Currently showing: Funding longer lives


13 Sep 16 19:01

Does new technology care about the elderly? When you think about what demographic group benefits most from new technology like wearables, smart homes and smart phones, our growing senior population isn't exactly first to mind. Look at Apple's newest iPhone release last week -- every glossy promo video featured fresh faced millennials. The young, the hip and the techno savvy.

But the tech revolution has some really interesting – and perhaps surprising -- benefits for the generation who may be more concerned about hip replacements than being hip.

As re/insurers we are at a crossroads in helping this growing ageing population. We are uniquely positioned to be able to help connect technology, data and the insights it provides to improve health and wealth among older adults. That means creating ways for more people to have access to new products and importantly new services that can help them enjoy a healthier, longer life. 

We have the opportunity to do something really great for society, but doing it well means doing it right – and doing it right requires a thoughtful, collaborative approach. It means we must skillfully navigate around a host of potential pitfalls, and have an ongoing open dialogue with politicians and regulators so we are all pulling in the same
direction. It means ensuring there is a level playing field so everyone can benefit – especially the elderly who have the most to gain.

This week the World Economic Forum released its latest briefing: "Global Population Ageing: Technological Innovations for Health and Wealth." This worthwhile read explores the connection between how wearables, connected devices, robotics and artificial intelligence will advance social connections, emotional health, cognitive ability and physical functioning for older adults. There are some terrific, tangible examples of companies who are already out there creating things like the Uber for home care, or the ability to diagnose depression with the data on a smart phone.

With this tech revolution comes an ever-widening world of rich and powerful data. Each new innovation multiplies the possibilities for what that data might tell us.  Things like wearables and other sensors in the home help us know if someone is taking their medicine, following a routine or keeping their blood sugar at safe levels. We can make connections among these various stores of data and develop unprecedented ways to accurately assess and assign risk. We can find ways to insure the uninsurable.

And therein lies the catch. As an industry, we need to tread carefully to avoid widening the protection gap we are seeking to close. We need to navigate around the trap which is all too easy to fall into; where the information is used to assess risk so accurately that it creates a future in which only the healthiest get an attractive proposition.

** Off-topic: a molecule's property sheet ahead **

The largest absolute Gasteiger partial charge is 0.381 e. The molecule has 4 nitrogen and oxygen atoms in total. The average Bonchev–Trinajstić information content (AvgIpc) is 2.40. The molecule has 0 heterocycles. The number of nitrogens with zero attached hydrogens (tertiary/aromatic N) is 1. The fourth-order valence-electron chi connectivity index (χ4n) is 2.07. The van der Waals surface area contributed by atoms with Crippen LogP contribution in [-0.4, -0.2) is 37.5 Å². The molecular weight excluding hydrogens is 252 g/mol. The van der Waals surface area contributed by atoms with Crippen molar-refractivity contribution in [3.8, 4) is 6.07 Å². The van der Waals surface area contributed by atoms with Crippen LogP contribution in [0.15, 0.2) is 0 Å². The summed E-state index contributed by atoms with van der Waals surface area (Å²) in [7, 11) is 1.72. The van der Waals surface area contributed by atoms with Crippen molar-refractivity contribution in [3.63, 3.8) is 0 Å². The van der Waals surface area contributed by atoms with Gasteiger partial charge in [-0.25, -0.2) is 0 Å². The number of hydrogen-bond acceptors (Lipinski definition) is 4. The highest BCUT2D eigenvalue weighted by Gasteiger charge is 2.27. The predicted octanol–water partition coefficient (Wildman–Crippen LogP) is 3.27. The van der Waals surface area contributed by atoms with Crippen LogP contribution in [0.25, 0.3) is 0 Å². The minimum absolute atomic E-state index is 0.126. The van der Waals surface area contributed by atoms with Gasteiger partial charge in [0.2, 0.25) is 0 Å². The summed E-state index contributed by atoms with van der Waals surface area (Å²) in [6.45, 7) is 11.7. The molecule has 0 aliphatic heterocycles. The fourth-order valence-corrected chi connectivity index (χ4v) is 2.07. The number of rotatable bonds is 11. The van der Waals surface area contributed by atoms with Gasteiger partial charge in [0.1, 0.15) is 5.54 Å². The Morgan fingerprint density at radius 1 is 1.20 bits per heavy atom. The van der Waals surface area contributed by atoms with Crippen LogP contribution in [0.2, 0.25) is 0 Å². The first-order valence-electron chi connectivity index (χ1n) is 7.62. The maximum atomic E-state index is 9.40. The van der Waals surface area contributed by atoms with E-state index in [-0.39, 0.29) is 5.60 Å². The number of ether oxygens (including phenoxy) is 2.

To be successful, we need the force of political will and regulatory approval moving with us. Without it, we will face huge risks of asymmetrical information and an increasing imbalance in accessibility. 

With reasonable access to data sources comes great responsibility. How much access do we need? On an individual or aggregate level? How best can we protect data privacy and at the same time leverage the valuable insights which could be used to improve propositions for all? What does responsibility in this new era look like? These questions aren't just for insurers to answer – they need a collective approach from all stakeholders and may ultimately deserve a political answer based on regulatory reform.

This is not simply about mitigating regulatory risk at a time when laws are becoming stricter and regulators are becoming more active; rather it is about taking steps to respect and protect the privacy and rights of individuals. Only by respecting those rights are we able to innovate in a way that maintains our position as a trustworthy insurer and business partner. 

If together we can find the right answers, then together we can make the world more resilient. And in this case, "the world" becomes very personal – it's a world that includes our parents and grandparents who deserve a new approach to remain independent longer, and enjoy the emotional well being that comes with the security of insurance protection. I’m excited to see it unfold.


Category: Funding longer lives


2 Comments

Domenico Savarese - 14 Sep 2016, 7:24 a.m.

Well said Alison, thank you.
The time is ripe for us to capture the benefits of sophisticated technologies and deep social interactions to advance physical functioning, cognitive ability and emotional health of the ever-increasing elderly population.
As you say, we have at least 3 innovation challenges ahead: Use innovation to better define the problems we can/should try to solve, Go beyond "the product" that each industry is familiar with, Enhance the experience of accessing and using services from a functional, emotional and social perspective.
Current and future generations will thank us for it.

Urs Leimbacher - 15 Sep 2016, 7:56 p.m.

Thanks for sharing your thoughts, Alison. Being aware of the challenges that come with the enormous opportunities of processing large data and finding out what (more) they can tell us is the first and important step to manage related risks and keep the data safe.

I'm confident Swiss Re will successfully navigate this challenge of being an industry leader and driving innovation while remaining weary of the acute need to keep data safe and hedge against the risks of abuse.


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